Written by Monica Atwal and

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In 2017, we saw the government push ahead with its policy to reduce net migration to “sustainable levels.”

Businesses saw the introduction of the Immigration Skills Levy, the closure of the Tier 2 Intra Company Transfer (ICT) Short Term route and an increase to the minimum salary threshold for skilled workers. The government failed to publish its White Paper in Autumn but we did have a glimpse into its plans for EU nationals by way of an 82 page leaked paper which set out how it intends to refocus policy to put British workers first.

On 7 December 2017, the government announced changes to the immigration rules. The changes came into effect from 28 December with the majority of changes taking effect from 11 January 2018.

Tier 2 General

Most changes are expected to be positive:

Resident labour market test: new exemptions from the RLMT are being added for posts held by researcher applicants who are recipients of supernumerary research awards and fellowships and for established research team members sponsored by either a HEI or a Research Council.

Overseas students: Tier 4 Students applying to switch to Tier 2 will no longer have to have passed their degree before applying for their visa. Having completed the degree will be sufficient.

Tier 2 General work start date: Visa holders will only be able to move their start date back to a maximum of 28 days after the start date on their CoS after their visa has been granted. Any more than that will result in the curtailment of their visa.

Pay rates for health sector workers: These are being brought into line with pay scales in England and each of the devolved administrations and consolidated in a new table.

Nurses: Provision is being made to allow nurses to be sponsored under Tier 2 if they are undertaking an approved programme with a view to return to practice.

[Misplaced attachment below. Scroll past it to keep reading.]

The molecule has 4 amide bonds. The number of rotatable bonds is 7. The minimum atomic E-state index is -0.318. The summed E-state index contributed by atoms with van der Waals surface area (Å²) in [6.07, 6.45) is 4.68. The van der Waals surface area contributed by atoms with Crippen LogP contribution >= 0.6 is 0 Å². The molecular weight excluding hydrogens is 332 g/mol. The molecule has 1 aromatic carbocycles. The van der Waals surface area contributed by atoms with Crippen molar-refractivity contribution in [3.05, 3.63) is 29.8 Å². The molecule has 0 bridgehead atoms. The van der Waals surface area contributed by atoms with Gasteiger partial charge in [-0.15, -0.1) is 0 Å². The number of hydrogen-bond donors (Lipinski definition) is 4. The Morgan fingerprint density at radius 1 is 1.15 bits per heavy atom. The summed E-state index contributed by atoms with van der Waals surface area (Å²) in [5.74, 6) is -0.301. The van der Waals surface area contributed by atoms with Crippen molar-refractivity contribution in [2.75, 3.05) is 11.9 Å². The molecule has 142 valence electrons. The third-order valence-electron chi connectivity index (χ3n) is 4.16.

Tier 2 ILR: ILR applicants will no longer be required to have been continuously employed through the qualifying period to be eligible for settlement. Previously, the rules provided that breaks of employment could only be disregarded where they amounted to less than 60 days. For those who had a break of more than 60 days, this meant that they could not apply for ILR after 5 years. Given that Tier 2 leave is capped at 6 years, for some applicants this meant leaving the UK if they were ineligible.

Tier 1 Exceptional Talent

The number of places available under this category has been increased from 1,000 per year to 2,000 per year. These places will be allocated “according to need” and will not be allocated between Designated Competent Bodies.

Further, exceptional talent visa holders will be able to qualify for Indefinite Leave to Remain (ILR) following 3 years of residency in the UK.

Brexit & EEA Nationals

EEA nationals will be expected to register with the Home Office by the end of the year with the “default position” of the Home Office to accept applications. There will be a new “settled status.” All documents currently issued to EEA nationals and their family members (registration certificates and permanent residence documents) will be invalidated.

We also expect to shortly see a long awaited Immigration Bill which will subject EEA nationals to UK immigration law and formally repeal the Immigration (Economic Area) Regulations 2016.

In July 2017, the Migration Advisory Committee (MAC) was commissioned to advise on the economic and social impacts of the UK’s exit from the EU and also on how the UK’s immigration system should be aligned with a modern industrial strategy. MAC’s report is due in September.

5th January 2018